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Incidence and breed-related risk factors of gastric dilatation/volvulus
It is well known that large and giant breeds especially those with deep chests are prone to develop dilatation-volvulus (GDV). This large study (nearly 2000 dogs) evaluated incidence of and breed-related risk factors for this life-threatening disease among 11 dog breeds and got very interesting results.

1,914 dogs of the following breeds were included in this study: Akita, Bloodhound, Collie, Great Dane, Irish Setter, Irish Wolfhound, Newfoundland, Rottweiler, Saint Bernard, Standard Poodle, and Weimaraner which was performed as a prospective cohort study.

Owners of dogs that did not have a history of GDV were recruited at dog shows, and the dog`s length and height and depth and width of the thorax and abdomen were measured.

Information concerning the dogs` medical history, genetic background, personality, and diet was obtained from owners, and owners were contacted by mail and telephone at approximately 1-year intervals to determine whether dogs had developed GDV or died.

Incidence of GDV based on the number of dog-years at risk was calculated for each breed, and breed-related risk factors were identified.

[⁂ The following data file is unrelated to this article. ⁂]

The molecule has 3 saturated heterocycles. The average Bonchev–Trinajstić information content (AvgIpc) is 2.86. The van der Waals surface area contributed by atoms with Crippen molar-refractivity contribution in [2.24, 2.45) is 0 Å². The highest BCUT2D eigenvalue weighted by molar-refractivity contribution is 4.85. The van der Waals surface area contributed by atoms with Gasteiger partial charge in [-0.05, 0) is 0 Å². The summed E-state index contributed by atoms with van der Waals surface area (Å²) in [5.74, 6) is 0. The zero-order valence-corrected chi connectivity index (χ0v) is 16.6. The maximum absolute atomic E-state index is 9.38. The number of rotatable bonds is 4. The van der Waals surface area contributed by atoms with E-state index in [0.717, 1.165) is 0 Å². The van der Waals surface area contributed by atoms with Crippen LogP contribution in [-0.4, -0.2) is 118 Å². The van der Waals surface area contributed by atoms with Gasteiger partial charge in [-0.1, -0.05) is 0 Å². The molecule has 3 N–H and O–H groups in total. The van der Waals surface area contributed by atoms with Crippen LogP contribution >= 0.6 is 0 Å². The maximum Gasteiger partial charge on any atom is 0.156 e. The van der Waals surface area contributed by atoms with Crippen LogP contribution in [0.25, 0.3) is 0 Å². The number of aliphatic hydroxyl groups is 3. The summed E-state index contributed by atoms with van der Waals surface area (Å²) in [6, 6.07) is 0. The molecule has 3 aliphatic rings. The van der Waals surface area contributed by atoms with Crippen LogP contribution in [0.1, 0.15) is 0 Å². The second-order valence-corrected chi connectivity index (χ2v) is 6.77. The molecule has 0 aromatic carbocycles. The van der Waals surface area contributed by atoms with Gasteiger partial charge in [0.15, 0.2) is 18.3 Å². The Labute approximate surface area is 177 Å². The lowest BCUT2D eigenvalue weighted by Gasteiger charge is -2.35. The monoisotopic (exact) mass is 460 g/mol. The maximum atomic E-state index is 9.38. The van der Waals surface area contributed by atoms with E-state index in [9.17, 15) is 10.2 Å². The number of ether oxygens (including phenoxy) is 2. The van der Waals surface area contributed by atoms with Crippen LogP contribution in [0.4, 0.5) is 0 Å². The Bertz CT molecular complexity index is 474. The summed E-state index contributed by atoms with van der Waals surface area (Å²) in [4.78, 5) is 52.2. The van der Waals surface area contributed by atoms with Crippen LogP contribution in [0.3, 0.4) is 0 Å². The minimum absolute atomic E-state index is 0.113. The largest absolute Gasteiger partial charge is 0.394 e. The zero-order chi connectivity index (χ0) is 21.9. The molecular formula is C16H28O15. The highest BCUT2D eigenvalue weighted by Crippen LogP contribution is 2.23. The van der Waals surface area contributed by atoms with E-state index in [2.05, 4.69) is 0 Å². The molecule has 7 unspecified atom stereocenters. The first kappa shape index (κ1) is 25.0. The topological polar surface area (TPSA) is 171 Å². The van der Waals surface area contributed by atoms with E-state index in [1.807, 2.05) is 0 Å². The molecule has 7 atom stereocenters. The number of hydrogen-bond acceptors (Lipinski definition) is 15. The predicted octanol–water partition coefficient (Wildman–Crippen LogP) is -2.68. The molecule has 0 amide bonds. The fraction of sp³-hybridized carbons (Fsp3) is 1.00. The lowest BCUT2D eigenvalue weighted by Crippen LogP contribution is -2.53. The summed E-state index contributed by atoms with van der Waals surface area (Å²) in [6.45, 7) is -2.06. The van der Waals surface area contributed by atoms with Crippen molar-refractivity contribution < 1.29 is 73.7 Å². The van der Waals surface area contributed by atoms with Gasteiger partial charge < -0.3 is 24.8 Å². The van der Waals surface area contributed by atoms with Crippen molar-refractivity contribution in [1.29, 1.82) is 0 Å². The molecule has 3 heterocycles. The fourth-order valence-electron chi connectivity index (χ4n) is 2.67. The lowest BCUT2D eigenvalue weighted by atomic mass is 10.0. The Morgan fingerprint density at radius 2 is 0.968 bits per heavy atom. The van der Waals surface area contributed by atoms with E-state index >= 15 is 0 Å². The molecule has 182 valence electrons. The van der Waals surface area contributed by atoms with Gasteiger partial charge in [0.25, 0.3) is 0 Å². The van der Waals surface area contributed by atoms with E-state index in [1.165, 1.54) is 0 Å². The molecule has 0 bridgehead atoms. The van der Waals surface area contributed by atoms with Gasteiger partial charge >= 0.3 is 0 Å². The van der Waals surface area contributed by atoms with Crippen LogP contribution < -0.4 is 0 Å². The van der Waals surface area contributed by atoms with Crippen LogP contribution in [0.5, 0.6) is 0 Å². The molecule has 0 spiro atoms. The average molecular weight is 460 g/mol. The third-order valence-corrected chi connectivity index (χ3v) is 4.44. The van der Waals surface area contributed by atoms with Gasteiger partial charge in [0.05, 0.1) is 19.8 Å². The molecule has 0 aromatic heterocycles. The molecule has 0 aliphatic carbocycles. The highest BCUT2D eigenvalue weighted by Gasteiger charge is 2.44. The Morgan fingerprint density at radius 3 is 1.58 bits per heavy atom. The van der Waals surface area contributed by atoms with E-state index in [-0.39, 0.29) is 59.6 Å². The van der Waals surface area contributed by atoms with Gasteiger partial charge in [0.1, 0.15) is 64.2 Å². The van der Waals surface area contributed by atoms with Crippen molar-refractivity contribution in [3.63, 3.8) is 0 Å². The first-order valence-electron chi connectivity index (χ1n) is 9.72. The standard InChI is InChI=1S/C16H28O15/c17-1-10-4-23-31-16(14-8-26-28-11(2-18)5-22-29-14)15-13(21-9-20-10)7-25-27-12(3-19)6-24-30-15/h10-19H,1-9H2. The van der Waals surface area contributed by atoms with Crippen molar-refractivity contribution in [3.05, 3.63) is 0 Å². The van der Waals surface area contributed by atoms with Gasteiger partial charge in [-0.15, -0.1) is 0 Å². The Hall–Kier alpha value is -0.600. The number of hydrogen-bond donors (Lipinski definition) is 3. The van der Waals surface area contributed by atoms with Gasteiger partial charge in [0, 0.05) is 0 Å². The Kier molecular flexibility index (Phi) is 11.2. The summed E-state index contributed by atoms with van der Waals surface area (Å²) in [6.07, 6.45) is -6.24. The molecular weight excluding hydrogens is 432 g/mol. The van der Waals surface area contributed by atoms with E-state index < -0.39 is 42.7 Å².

RESULTS AND CLINICAL RELEVANCE: Incidence of GDV for the 7 large (23 to 45 kg [50 to 99 lb]) and 4 giant (> 45 kg [> 99 lb]) breeds was 23 and 26 cases/1,000 dog-years at risk, respectively.

Of the 105 dogs that developed GDV, 30 (28.6%) died. Incidence of GDV increased with increasing age.

Cumulative incidence of GDV was 5.7% for all breeds.

The only breed-specific characteristic significantly associated with a decreased incidence of GDV was an owner-perceived personality trait of happiness.


Source: Glickman LT, Glickman NW, Schellenberg DB, Raghavan M, Lee TL (2000): Incidence of and breed-related risk factors for gastric dilatation-volvulus in dogs. In: J Am Vet Med Assoc. 2000 Jan 1;216(1):40-5.




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SMALL ANIMAL PRACTICE

Staining hair samples with a modified Wright-Giemsa stain to diagnose feline dermatophytosismembers
Direct examination of the hair is a simple diagnostic test for the diagnosis of dermatophytosis; training is needed to use this test. This study tried to evaluate whether use of modified Wright–Giemsa blue stain and/or photographic images of infected and uninfected hairs improved the user`s ability to identify infected or uninfected hairs. Ten cats with, and 10 cats without, dermatophytosis due to Microsporum canis (n = 20) were enrolled.

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  • The expression of Vitamin D receptors in dogsmembers


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